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Pataruco

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Ricardo Lorenz

Ricardo Lorenz (trans. Travis Higa)


Subtitle: Concerto for Venezuelan Maracas


General Info

Year: 1999 / 2019
Duration: c. 15:00
Difficulty: (see Ratings for explanation)
Original Medium: Maracas and orchestra
Publisher: Lauren Keiser Music Publishing
Cost: Score and Parts – Rental   |   Score Only (print) - $110.00


Instrumentation

Full Score
Solo Venezuelan Maracas
Flute I-II
Oboe
English Horn
Bassoon
Contra-Bassoon
B-flat Soprano Clarinet I-II-III
B-flat Bass Clarinet
B-flat Soprano Saxophone
E-flat Alto Saxophone
B-flat Tenor Saxophone
E-flat Baritone Saxophone
C Trumpet I-II
Horn in F I-II
Bass Trombone
Euphonium
Tuba
String Bass
Harp
Timpani
Percussion, including:

  • Bongos
  • Crotales
  • Marimba
  • Vibraphone
  • Wood Block
  • Xylophone


Errata

None discovered thus far.


Program Notes

Pataruco was originally composed for percussionist Ed Harrison, one of the leading exponents of maracas technique in the U.S. The solo part showcases Harrison's specialty, the style of maraca playing found only in the folk music of Venezuela and Colombia. In their original context, the virtuosic gestures performed by the maracas are never notated. They are transmitted aurally. Devising a system to notate this performance practice presents a serious challenge for both composer and performer: it can become an obstacle rather than an aid to express the subtle nuances of this seemingly arcane performance style.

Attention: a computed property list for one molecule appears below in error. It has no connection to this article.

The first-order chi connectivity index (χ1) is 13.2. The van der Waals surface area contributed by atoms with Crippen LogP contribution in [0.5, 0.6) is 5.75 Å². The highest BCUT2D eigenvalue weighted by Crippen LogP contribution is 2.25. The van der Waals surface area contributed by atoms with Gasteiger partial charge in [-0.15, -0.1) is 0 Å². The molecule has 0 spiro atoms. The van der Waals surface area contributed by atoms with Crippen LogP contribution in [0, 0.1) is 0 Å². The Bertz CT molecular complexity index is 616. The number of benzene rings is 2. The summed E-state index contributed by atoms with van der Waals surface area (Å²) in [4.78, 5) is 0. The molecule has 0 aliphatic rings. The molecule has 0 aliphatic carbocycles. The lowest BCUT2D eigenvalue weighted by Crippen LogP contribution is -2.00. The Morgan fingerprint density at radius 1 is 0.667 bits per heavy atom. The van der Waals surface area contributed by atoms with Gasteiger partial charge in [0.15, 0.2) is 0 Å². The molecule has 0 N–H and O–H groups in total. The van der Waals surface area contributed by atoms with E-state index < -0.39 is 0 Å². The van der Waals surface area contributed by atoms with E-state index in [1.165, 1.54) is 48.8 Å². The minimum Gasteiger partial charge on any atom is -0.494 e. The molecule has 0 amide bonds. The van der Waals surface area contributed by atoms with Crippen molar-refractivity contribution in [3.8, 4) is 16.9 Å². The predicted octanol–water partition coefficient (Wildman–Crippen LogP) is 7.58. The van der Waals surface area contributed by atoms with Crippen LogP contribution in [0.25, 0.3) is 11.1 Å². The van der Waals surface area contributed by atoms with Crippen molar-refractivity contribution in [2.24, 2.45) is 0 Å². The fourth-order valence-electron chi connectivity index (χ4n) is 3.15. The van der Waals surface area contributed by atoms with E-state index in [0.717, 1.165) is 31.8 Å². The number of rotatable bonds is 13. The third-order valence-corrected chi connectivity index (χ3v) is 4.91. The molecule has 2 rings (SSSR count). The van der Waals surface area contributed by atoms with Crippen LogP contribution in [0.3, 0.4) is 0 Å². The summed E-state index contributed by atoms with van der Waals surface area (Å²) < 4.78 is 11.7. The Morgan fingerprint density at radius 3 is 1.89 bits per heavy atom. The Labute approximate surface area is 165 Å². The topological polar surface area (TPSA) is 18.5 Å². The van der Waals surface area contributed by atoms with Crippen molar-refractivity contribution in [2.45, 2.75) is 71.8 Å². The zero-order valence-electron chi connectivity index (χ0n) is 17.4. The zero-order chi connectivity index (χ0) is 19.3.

After consulting with Ed Harrison, and after studying Javier Álvarez's Temazcal, the only other score I was familiar with that incorporated this specific performance practice, I decided to approach the maraca part by notating the resulting rhythmic patterns rather than notating the intricate mechanics that must take place in order to create the desired effects (as in the case of Álvarez's Temazcal). Therefore, the solo part is meant for percussionists experienced in this particular technique, and it will make sense only to such percussionists. Dynamic markings in the maraca part do not indicate different volume levels in the traditional sense. Instead, they indicate different intensity of articulation in addition to different orientations of the maracas in space. The maracas should never be amplified.

Motivated in part by his desire to perform Pataruco, Venezuelan maraca virtuoso Manuel Alejandro Rangel conceived and published in 2017 a groundbreaking method of playing and notation maracas titled Cinco Movimientos son la Clave. The wind symphony version of Pataruco includes both Lorenz's original solo part as well as Rangel's edition that relies on his own method.

- Program Note by transcriber


Commercial Discography

None discovered thus far.


State Ratings

None discovered thus far.


Performances

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Works for Winds by this Composer


Resources